In summary, S. Heidelberg has been isolated from most food-producing animals, shown increased resistance to antimicrobial agents, and is among the top 5 serovars associated with human foodborne illness (29). Understanding the commensal state established by S. Heidelberg (and other Salmonella serovars) in livestock and poultry requires investigating the complex interactions of the virulence mechanisms of the particular Salmonella serovar and the host’s response to not only initial colonization but also the subsequent establishment of a persistently colonized condition. Numerous host factors play a role in this response including animal genetics, age of exposure, health and immune status, farm husbandry practices, and the microbial composition of the gastrointestinal tract. Our colonization data provide insight into the ability of this serovar to effectively evade host response systems, because the 3-week-old turkeys appeared unaffected by the inoculation with 10 billion Salmonella Heidelberg, both clinically and transcriptionally. Furthermore, the efficient transmission, colonization, and proliferation of MDR S. Heidelberg from index to sentinel poults during the first week of life suggests that limiting the introduction of Salmonella into turkey flocks during the establishment of the intestinal microbiota is critical for control of this human foodborne pathogen. Efficient colonization of turkeys at a young age by serovar Heidelberg may help explain the prevalence of this serovar in human foodborne disease including outbreaks.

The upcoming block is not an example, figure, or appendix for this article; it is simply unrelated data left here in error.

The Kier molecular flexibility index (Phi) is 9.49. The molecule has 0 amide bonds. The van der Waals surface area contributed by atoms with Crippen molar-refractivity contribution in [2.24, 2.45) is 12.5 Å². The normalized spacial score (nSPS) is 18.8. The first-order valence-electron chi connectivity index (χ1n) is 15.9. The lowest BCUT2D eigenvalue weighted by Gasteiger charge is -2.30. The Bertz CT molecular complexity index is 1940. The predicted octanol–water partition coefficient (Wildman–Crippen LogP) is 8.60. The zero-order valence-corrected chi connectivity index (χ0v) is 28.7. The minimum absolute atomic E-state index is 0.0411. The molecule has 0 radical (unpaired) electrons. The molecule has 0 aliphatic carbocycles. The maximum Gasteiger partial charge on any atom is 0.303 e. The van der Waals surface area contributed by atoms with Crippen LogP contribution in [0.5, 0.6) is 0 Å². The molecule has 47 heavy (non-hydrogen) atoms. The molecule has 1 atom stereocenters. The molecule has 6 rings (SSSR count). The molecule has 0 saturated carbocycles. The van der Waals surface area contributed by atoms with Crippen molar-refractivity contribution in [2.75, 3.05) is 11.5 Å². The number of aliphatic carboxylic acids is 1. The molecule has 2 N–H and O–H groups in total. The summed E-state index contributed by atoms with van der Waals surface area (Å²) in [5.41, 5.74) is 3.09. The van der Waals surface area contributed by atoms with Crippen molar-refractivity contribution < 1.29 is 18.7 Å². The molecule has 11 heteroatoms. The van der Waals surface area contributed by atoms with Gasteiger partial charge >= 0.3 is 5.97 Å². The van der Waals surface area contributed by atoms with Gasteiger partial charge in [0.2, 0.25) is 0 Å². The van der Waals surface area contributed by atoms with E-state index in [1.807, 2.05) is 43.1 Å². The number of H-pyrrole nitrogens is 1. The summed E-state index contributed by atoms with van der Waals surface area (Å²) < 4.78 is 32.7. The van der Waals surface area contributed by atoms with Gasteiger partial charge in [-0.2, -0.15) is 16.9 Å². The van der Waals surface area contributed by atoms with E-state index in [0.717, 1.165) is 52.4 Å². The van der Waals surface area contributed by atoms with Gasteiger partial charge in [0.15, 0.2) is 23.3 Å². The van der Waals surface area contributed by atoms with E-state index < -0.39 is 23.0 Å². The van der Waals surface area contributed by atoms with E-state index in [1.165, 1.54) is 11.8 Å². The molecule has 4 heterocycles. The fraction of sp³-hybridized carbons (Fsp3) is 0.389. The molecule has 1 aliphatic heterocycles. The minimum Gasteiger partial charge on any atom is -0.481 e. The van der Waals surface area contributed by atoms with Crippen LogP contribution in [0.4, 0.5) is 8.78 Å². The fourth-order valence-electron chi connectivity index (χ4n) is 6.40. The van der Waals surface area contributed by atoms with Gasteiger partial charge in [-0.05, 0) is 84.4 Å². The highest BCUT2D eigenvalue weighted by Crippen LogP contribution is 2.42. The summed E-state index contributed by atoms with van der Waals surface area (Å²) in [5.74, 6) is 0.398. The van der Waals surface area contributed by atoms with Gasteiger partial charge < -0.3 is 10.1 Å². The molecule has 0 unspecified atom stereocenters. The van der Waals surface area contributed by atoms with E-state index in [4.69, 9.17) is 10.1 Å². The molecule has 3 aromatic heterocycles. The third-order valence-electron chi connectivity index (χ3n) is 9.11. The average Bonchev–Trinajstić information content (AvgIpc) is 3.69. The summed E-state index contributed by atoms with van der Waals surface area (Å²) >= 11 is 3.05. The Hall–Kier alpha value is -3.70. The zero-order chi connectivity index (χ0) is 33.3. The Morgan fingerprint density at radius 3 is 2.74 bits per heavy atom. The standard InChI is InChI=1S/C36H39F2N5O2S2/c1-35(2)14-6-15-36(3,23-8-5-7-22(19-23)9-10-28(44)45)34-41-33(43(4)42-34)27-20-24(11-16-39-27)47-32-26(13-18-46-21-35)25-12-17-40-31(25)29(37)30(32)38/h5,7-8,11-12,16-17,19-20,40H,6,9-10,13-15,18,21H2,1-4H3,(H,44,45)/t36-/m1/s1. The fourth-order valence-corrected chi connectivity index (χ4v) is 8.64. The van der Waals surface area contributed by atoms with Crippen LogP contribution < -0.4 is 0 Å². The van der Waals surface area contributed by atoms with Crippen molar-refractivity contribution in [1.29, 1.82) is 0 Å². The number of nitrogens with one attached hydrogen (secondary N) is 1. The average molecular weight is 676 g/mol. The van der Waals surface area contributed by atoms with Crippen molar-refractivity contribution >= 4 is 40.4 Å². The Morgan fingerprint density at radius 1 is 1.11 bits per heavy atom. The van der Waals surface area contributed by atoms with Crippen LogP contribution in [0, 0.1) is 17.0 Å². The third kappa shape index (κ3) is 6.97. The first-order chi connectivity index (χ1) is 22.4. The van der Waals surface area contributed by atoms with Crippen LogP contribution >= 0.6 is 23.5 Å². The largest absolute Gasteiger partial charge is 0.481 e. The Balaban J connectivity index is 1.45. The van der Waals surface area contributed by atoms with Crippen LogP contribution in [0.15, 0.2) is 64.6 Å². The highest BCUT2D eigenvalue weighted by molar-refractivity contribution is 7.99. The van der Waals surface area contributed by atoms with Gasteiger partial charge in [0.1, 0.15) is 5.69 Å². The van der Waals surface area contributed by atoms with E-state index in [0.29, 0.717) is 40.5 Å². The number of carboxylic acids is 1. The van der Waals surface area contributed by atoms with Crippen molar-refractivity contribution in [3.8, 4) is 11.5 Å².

Ethics Statement

Procedures involving animals followed humane protocols as approved by the USDA, ARS, National Animal Disease Center Animal Care and Use Committee in strict accordance with the recommendations in the Guide for the Care, and Use of Laboratory Animals by the National Research Council of the National Academies.

Author Contributions

BB and SB designed the experiments; BB, SB, and DS were involved in acquisition of the experimental data. BB, SB, TL, GC, and DS performed data analysis and interpretation. The manuscript was drafted and revised for important intellectual content by BB, SB, TL, GC, and DS, as well as, final approval of the version to be published with agreement to be accountable for all aspects of the work in ensuring that questions related to the accuracy or integrity of any part of the work are appropriately investigated and resolved.

Disclaimer